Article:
Economic Rebalancing

The global economy is horribly out of balance, with the United States going deeper into debt each year as a result of a huge trade gap. This blog describes the process of global economic rebalancing. If you have any comments or questions about the posts here, please don't hesitate to use the comments section.

Sunday, July 16, 2006

The Great American Ponzi Scheme

In a Ponzi scheme money from new investors is used to pay off earlier investors. In many ways, the American economy resembles a Ponzi scheme. While there are many productive American asset classes capable of generating positive returns on their own, the economy has grown increasingly dependent on the creation of new debt as a way of paying debt service on existing debts. The system really hasn't been tested yet, but we may have already reached a point where Ponzi finance is required to postpone an economic meltdown.


Trade Gap and Gross External Debt

The following two charts show the dramatic expansion of the Trade Gap and Gross External Debt to foreigners.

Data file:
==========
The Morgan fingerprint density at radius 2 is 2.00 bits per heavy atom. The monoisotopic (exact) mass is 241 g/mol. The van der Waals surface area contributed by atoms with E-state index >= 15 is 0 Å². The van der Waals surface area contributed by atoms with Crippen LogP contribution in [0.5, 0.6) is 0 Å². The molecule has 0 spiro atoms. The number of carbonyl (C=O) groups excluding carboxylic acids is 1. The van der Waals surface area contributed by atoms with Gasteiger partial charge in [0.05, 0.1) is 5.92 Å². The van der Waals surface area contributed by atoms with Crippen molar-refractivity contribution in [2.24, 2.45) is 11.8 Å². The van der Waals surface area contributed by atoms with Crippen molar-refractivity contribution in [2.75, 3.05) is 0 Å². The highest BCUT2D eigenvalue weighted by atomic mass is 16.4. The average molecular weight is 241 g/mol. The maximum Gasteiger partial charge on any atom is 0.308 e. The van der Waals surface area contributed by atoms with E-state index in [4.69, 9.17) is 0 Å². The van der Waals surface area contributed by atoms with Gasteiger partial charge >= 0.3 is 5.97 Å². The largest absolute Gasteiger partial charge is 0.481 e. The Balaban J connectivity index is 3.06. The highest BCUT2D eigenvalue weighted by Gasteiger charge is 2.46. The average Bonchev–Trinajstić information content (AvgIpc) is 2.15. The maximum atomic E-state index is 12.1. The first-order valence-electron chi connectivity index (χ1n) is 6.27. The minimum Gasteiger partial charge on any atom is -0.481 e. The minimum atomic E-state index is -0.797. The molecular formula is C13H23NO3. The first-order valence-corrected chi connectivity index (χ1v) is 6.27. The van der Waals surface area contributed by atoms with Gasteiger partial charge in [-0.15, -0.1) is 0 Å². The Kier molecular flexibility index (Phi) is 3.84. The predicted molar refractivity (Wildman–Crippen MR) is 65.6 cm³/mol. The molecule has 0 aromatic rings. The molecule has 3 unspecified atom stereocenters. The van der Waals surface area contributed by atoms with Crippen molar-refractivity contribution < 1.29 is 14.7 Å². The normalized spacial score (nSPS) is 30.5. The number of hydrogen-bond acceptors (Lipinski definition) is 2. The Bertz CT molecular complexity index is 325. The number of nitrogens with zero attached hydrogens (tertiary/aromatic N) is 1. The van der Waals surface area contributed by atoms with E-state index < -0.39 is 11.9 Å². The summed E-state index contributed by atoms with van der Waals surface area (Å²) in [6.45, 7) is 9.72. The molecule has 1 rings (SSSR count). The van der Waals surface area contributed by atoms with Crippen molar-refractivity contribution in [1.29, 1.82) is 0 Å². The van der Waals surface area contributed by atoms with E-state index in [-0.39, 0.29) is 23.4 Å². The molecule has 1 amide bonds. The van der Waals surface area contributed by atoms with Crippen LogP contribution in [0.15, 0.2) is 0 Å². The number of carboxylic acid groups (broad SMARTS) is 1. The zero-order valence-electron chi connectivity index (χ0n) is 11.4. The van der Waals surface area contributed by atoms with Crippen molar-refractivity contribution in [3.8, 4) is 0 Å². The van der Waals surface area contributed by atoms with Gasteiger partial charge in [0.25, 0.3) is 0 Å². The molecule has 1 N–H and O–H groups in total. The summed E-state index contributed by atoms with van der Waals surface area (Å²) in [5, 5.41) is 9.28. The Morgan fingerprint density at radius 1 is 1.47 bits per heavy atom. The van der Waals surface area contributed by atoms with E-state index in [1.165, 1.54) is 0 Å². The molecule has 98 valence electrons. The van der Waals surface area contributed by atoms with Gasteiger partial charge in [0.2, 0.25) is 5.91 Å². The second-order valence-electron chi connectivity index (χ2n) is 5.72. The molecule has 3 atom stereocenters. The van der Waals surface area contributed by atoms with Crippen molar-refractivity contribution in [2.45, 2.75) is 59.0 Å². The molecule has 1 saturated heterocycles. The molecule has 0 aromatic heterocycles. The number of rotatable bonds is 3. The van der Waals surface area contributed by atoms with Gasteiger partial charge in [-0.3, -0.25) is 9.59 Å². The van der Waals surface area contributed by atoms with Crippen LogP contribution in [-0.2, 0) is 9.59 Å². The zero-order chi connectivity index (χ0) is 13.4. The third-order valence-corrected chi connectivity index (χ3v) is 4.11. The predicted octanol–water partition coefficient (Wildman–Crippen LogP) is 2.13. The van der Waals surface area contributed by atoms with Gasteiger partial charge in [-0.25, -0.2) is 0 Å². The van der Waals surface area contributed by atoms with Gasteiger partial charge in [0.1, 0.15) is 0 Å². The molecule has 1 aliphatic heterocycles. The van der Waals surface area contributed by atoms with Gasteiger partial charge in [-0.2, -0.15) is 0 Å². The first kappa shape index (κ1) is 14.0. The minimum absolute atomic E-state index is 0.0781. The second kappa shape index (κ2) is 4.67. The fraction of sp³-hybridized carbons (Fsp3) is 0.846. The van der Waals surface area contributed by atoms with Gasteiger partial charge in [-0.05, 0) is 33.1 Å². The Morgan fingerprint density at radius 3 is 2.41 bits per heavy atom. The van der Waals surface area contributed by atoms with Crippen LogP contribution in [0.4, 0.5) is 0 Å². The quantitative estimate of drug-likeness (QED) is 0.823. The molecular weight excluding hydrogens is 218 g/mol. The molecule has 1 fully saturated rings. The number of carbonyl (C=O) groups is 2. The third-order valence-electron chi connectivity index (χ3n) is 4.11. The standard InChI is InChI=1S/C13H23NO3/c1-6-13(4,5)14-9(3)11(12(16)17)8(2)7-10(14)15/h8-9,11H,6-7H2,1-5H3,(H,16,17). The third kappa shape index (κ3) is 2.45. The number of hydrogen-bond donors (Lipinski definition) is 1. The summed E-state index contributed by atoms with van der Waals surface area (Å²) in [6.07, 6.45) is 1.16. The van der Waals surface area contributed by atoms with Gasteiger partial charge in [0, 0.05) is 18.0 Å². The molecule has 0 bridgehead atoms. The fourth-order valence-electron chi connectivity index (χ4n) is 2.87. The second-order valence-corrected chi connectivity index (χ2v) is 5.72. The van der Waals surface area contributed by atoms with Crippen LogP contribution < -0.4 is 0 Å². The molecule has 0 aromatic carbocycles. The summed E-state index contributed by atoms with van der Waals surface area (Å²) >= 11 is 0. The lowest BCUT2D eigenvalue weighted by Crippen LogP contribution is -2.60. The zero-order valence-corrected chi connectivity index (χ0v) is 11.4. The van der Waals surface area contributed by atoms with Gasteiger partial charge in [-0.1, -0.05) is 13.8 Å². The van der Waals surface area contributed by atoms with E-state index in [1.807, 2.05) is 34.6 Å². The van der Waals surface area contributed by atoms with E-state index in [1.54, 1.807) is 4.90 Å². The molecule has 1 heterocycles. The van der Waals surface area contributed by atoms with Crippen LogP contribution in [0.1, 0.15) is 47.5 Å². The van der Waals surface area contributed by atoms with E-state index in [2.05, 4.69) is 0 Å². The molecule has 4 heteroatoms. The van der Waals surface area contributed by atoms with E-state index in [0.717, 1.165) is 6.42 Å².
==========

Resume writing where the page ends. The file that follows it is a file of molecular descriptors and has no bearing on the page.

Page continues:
As the size of our debt to foreigners has increased, interest payments on that debt have also increased. These payments would have been a very large drain on our economy if we hadn't been able to continue borrowing more new capital each year. Thanks to Ponzi finance, the nation has been able to pay existing debt service by borrowing additional funds from new foreign investors. The system is already being tested as foreigners have been slowing their pace of new investment into the United States. The scope of this test will likely accelerate and the results of this test will likely involve a simultaneous decline in the value of the dollar, the amount of US consumption, overall economic activity, and the price of US assets. My expectation is that the US economy will not handle this test well.

Federal Deficit and Debt
As of 6/30/2006, the Federal Debt was $8.42 trillion and growing rapidly. So far the Federal Government has run up a deficit of $206 billion, but that lowball estimate treats money looted from the Social Security and Medicare trust funds as revenues. Counting that money, the national debt has grown by almost $500 billion over the first 9 months of Fiscal 2006. Counting accrued benefits to veterans and civil service workers and many other promises-the-government-won't-be-able-to-keep, the true yearly deficit is well over $1 trillion.